I think that personal approach, if the individual is cautious and sceptical and observes effects very carefully, is a valid one. I think that, when the question is something like the possibility of individual sensitivities to synthetic chemicals, the absence of any scientific authority who can be relied upon to produce unbiased scientific evidence (given that so much science is now funded by industrial interests), and the skewing of science overall by those industrial interests, means that - sadly - personal experimentation (informed by suggestions from people we trust who have similar untreated problems) is often the most rational and scientific option available to us.
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  8. jace

    jace Off the fence

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    Indeed. For many of us it is the only road open. Love your care with analysing the washing up liquid effect, Mark. I have been taking a rainforest adaptogenic herb, Cats Claw. One time, I stopped taking it for a while to see what happened (one can get fed up with all the pills), another time I bought a cheaper version, a third time I plain forgot and ran out. On each of these three occasions, a rash appeared on my hand - I also felt a lot worse, but that's definitely subjective...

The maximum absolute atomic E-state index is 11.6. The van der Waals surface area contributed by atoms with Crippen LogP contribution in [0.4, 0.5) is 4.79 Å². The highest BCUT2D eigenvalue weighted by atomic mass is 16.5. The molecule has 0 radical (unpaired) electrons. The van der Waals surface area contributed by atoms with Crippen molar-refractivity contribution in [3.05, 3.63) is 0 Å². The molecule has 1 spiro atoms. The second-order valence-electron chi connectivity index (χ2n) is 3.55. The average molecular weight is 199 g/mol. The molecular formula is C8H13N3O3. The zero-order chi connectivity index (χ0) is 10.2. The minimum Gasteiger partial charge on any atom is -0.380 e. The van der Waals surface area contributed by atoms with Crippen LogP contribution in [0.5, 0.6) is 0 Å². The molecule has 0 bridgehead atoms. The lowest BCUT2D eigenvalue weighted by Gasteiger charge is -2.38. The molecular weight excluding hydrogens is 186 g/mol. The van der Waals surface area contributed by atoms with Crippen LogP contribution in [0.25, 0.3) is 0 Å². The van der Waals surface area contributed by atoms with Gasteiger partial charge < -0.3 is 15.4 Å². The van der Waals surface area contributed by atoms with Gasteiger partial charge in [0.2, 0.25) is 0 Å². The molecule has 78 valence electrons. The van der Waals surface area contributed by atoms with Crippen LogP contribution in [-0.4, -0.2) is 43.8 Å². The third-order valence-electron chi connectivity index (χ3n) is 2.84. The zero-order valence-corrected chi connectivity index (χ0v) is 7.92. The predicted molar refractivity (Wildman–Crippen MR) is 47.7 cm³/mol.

[​IMG]

    Within three days of restarting the Cats Claw it subsided, each time. But, it's just another anecdote. What else do we have? Learned scientific studies, like PACE?
  9. In Vitro Infidelium

    In Vitro Infidelium Guest

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    I don’t disagree with that at all, in fact were I to find something as simple as changing washing up liquid was of some benefit, no matter how unlikely I wouldn’t concern myself with need for proof or justification, given that the consequence of any change would be unlikely to have potential unrecognised negative impacts.

    However there is a different set of concerns in relation to Jody’s article which actually go beyond the article because they have a fairly long history in discussions about M.E/CFS. The process has tended be – a general assertion is made about the aetiology of the illness, usually in terms (as here) of some kind of hypothesis, where the source for the assertion is of uncertain science (as here - Mercola). The person offering the hypothesis then validates the source by referencing their solipsistic experience. Many of these types of hypothesis are then subsequently ‘voiced back’ as though there were definitive science that supported them. Of course that simply is not the case, because solipsistic experience can not validate a scientific position.